the worry: Vaccines contain toxins
what's behind it: Vaccines do contain a variety of substances besides the viral or bacterial components. There are preservatives as well as adjuvants, which are substances that help vaccines grab the attention of the immune system and prompt it to create antibodies. One adjuvant that some are focusing on is aluminum, which at chronic high levels can contribute to nerve, brain, and kidney damage. Because several new vaccines containing aluminum have been added to the schedule, some parents and doctors worry that the extra exposure might push levels out of the safety zone -- particularly given that there's already aluminum pretty much everywhere: in water, breast milk, formula, and the air we breathe. "I'm concerned that health officials haven't done any human-infant research to make sure the amount of aluminum in the vaccines is safe," says Dr. Sears.
the facts: Everyday exposure to aluminum is generally not considered hazardous -- most adults ingest 7 to 9 milligrams (mg) every day through food alone (up to 200 mg if they pop antacids), and formula contains anywhere from .05 mg/L to .93 mg/L. Very little of the aluminum taken in orally is absorbed, and what does make it into the bloodstream is excreted within days. Although the aluminum in vaccines is, of course, injected, there doesn't seem to be evidence it poses any danger for healthy kids. The amount of aluminum injected is no more than .85 mg per dose, and the CDC, the Institute of Medicine, and the World Health Organization have all deemed the levels babies receive from shots to be safe.
However, if you still have concerns, you can ask your doctor to choose low- or no-aluminum vaccines when possible. In the instances when it's not, Dr. Sears will work with aluminum-wary parents by having them bring their babies in once a month between 2 and 7 months of age (rather than bimonthly) so that they get just one aluminum-containing shot at a time. "If doctors don't meet worried parents halfway, the problem of kids not getting vaccinated will continue," says Dr. Sears.
the worry: It's healthier to contract some diseases naturally
what's behind it: The immunity one develops against chicken pox and measles after having the illness is more complete than the protection from the shot. Because that fact is so appealing, chicken pox and measles parties -- where parents intentionally expose a child to the viruses -- have been around for years, and are now on the upswing. Rebecca Foster threw one after her husband, Kevin Burget, came down with shingles, an illness that's caused by the same virus behind chicken pox. The Brooklyn couple had elected not to vaccinate their then 2-year-old son, Hart, against chicken pox (he'd had all his other shots), and they seized the opportunity for the toddler to get it from his dad. The two shared lots of hugs and lots of cups -- and sure enough, Hart picked up the pox. "He hardly itched. It was very mild -- not like the horror stories we'd heard," says Foster. Knowing other parents might want their kids exposed, the couple posted a notice on a local e-mail listserve inviting interested families to come over; two ultimately showed up for a playdate with Hart, during which sharing everything, including lollipops, was encouraged. The visiting kids didn't get sick, but their parents were highly grateful for the chance. "They brought presents," says Foster.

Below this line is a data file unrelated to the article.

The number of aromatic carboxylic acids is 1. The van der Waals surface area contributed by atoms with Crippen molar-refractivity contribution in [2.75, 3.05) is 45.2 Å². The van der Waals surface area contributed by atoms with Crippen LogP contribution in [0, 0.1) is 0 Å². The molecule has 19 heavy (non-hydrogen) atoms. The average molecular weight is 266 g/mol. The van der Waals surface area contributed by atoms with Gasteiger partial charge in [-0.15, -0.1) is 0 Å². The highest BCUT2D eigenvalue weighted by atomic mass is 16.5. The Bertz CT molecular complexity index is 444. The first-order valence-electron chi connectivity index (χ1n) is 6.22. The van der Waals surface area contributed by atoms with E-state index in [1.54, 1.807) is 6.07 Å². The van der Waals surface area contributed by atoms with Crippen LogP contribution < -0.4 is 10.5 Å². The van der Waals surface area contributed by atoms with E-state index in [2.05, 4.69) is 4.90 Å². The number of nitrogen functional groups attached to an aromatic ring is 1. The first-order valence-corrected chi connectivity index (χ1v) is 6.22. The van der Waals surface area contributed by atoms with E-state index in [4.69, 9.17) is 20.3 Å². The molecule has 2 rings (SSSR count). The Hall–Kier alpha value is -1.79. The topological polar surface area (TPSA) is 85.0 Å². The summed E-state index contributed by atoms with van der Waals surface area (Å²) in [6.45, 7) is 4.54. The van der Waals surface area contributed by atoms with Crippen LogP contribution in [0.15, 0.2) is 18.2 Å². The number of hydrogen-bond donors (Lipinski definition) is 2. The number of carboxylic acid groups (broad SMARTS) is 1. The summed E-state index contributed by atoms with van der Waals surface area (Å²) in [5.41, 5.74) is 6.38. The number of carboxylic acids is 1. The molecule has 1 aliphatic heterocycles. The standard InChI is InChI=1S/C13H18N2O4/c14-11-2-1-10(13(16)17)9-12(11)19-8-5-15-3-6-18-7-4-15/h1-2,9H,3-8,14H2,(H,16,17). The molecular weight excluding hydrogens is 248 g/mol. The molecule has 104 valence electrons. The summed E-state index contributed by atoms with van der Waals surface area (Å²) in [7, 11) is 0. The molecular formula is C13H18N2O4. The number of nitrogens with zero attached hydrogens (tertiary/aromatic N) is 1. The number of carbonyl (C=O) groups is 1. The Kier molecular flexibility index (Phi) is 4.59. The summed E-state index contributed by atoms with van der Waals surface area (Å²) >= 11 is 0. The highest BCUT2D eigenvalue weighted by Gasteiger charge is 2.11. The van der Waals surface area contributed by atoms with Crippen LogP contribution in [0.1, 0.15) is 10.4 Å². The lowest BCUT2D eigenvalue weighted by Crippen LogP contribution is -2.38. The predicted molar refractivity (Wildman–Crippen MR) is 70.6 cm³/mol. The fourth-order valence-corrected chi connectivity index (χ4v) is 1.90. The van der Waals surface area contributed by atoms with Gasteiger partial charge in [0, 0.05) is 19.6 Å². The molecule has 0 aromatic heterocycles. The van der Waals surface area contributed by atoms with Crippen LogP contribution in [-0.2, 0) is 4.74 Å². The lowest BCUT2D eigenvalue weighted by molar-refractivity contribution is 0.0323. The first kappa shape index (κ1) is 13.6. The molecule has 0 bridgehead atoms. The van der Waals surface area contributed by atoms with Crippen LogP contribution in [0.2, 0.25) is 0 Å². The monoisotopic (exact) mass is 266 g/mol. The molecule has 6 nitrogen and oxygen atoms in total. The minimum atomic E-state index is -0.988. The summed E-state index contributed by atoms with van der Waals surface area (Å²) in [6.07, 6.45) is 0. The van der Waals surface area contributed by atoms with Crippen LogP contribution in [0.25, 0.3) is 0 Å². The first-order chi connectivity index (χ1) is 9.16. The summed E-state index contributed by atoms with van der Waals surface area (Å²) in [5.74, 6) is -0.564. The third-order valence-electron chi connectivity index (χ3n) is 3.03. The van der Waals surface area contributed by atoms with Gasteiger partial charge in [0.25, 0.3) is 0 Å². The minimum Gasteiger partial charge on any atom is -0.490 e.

the facts: The potential complications of both chicken pox and measles are far more dangerous than any posed by the shots. "Many young parents think these infections are trivial," Dr. Schaffner says, "which only means they've never seen a child seriously ill with either of them." Consider this: Complications include seizures, pneumonia, or encephalitis (brain inflammation); one or two of every thousand children who come down with measles die or are mentally impaired. In pregnant women, measles can cause miscarriage and premature birth. Chicken pox can lead to staph or strep infections.
Dr. Myers has seen the effects of those infections firsthand. He recalls a 19-month-old whose parents decided he was getting too many shots at once and left off the chicken pox vaccine. "The boy came to our hospital with staph and strep skin infections. It required powerful antibiotics to save him."
To be fair, most kids who get the pox will not end up in the hospital. But, like Dr. Myers's patient, a few will -- and there's a good chance their parents never would have believed it could happen to them. "We'd all love to have absolute truths and guarantees, but that's not always attainable," says Dr. Shoffner. Vaccines are no exception. "We have to make the best decisions we can with the best information available to us."